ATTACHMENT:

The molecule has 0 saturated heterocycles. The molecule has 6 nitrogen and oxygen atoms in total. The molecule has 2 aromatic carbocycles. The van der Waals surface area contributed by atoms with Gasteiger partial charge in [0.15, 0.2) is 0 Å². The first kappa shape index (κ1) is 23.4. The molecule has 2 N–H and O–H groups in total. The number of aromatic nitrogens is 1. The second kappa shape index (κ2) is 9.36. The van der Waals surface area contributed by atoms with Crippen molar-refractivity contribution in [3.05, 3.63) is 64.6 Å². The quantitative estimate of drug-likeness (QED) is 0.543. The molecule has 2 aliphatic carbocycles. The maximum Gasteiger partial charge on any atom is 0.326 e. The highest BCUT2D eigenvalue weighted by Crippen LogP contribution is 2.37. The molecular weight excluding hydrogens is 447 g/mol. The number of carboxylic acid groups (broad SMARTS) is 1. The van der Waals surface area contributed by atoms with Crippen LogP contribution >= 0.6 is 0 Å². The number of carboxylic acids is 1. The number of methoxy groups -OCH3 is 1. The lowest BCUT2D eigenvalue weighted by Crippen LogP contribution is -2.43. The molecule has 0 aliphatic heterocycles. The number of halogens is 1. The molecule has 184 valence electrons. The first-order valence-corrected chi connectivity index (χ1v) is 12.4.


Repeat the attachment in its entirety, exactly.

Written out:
The molecule has 0 saturated heterocycles. The molecule has 6 nitrogen and oxygen atoms in total. The molecule has 2 aromatic carbocycles. The van der Waals surface area contributed by atoms with Gasteiger partial charge in [0.15, 0.2) is 0 Å². The first kappa shape index (κ1) is 23.4. The molecule has 2 N–H and O–H groups in total. The number of aromatic nitrogens is 1. The second kappa shape index (κ2) is 9.36. The van der Waals surface area contributed by atoms with Crippen molar-refractivity contribution in [3.05, 3.63) is 64.6 Å². The quantitative estimate of drug-likeness (QED) is 0.543. The molecule has 2 aliphatic carbocycles. The maximum Gasteiger partial charge on any atom is 0.326 e. The highest BCUT2D eigenvalue weighted by Crippen LogP contribution is 2.37. The molecular weight excluding hydrogens is 447 g/mol. The number of carboxylic acid groups (broad SMARTS) is 1. The van der Waals surface area contributed by atoms with Crippen LogP contribution >= 0.6 is 0 Å². The number of carboxylic acids is 1. The number of methoxy groups -OCH3 is 1. The lowest BCUT2D eigenvalue weighted by Crippen LogP contribution is -2.43. The molecule has 0 aliphatic heterocycles. The number of halogens is 1. The molecule has 184 valence electrons. The first-order valence-corrected chi connectivity index (χ1v) is 12.4.